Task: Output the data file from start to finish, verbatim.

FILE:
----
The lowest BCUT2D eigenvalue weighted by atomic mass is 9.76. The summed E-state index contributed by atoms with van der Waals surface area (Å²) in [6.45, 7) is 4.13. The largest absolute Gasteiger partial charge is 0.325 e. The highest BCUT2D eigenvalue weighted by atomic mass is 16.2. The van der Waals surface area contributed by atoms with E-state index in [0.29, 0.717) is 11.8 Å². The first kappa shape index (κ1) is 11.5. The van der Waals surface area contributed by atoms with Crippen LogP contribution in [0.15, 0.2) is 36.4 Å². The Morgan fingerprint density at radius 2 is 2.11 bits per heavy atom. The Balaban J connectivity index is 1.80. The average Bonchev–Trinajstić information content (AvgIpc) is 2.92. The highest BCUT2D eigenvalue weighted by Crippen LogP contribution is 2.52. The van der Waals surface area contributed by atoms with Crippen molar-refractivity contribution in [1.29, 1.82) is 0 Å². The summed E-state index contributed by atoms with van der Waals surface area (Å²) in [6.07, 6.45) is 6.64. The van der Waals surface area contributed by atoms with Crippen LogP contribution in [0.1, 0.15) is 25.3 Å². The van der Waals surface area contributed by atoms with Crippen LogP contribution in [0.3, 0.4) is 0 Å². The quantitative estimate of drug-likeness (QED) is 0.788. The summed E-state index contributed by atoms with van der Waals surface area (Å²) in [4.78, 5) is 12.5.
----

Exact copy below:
The lowest BCUT2D eigenvalue weighted by atomic mass is 9.76. The summed E-state index contributed by atoms with van der Waals surface area (Å²) in [6.45, 7) is 4.13. The largest absolute Gasteiger partial charge is 0.325 e. The highest BCUT2D eigenvalue weighted by atomic mass is 16.2. The van der Waals surface area contributed by atoms with E-state index in [0.29, 0.717) is 11.8 Å². The first kappa shape index (κ1) is 11.5. The van der Waals surface area contributed by atoms with Crippen LogP contribution in [0.15, 0.2) is 36.4 Å². The Morgan fingerprint density at radius 2 is 2.11 bits per heavy atom. The Balaban J connectivity index is 1.80. The average Bonchev–Trinajstić information content (AvgIpc) is 2.92. The highest BCUT2D eigenvalue weighted by Crippen LogP contribution is 2.52. The van der Waals surface area contributed by atoms with Crippen molar-refractivity contribution in [1.29, 1.82) is 0 Å². The summed E-state index contributed by atoms with van der Waals surface area (Å²) in [6.07, 6.45) is 6.64. The van der Waals surface area contributed by atoms with Crippen LogP contribution in [0.1, 0.15) is 25.3 Å². The van der Waals surface area contributed by atoms with Crippen LogP contribution in [0.3, 0.4) is 0 Å². The quantitative estimate of drug-likeness (QED) is 0.788. The summed E-state index contributed by atoms with van der Waals surface area (Å²) in [4.78, 5) is 12.5.